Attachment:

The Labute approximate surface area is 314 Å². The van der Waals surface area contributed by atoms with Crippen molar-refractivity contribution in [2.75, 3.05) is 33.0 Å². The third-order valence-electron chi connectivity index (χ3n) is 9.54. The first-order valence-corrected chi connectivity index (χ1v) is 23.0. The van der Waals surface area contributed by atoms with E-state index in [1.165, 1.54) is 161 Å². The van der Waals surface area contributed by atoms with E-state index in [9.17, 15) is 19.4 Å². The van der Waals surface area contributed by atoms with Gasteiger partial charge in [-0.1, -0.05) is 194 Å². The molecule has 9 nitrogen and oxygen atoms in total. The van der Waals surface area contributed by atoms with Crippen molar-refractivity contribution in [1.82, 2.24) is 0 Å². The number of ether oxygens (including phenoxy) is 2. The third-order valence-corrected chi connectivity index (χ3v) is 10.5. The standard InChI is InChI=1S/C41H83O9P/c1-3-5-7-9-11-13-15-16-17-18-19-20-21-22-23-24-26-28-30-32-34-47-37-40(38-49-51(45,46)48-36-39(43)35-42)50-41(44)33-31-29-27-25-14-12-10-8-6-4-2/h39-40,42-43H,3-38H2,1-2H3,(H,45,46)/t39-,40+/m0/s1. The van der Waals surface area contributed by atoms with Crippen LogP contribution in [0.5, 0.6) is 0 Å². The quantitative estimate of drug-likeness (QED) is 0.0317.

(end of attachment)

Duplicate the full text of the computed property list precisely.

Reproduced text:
The Labute approximate surface area is 314 Å². The van der Waals surface area contributed by atoms with Crippen molar-refractivity contribution in [2.75, 3.05) is 33.0 Å². The third-order valence-electron chi connectivity index (χ3n) is 9.54. The first-order valence-corrected chi connectivity index (χ1v) is 23.0. The van der Waals surface area contributed by atoms with E-state index in [1.165, 1.54) is 161 Å². The van der Waals surface area contributed by atoms with E-state index in [9.17, 15) is 19.4 Å². The van der Waals surface area contributed by atoms with Gasteiger partial charge in [-0.1, -0.05) is 194 Å². The molecule has 9 nitrogen and oxygen atoms in total. The van der Waals surface area contributed by atoms with Crippen molar-refractivity contribution in [1.82, 2.24) is 0 Å². The number of ether oxygens (including phenoxy) is 2. The third-order valence-corrected chi connectivity index (χ3v) is 10.5. The standard InChI is InChI=1S/C41H83O9P/c1-3-5-7-9-11-13-15-16-17-18-19-20-21-22-23-24-26-28-30-32-34-47-37-40(38-49-51(45,46)48-36-39(43)35-42)50-41(44)33-31-29-27-25-14-12-10-8-6-4-2/h39-40,42-43H,3-38H2,1-2H3,(H,45,46)/t39-,40+/m0/s1. The van der Waals surface area contributed by atoms with Crippen LogP contribution in [0.5, 0.6) is 0 Å². The quantitative estimate of drug-likeness (QED) is 0.0317.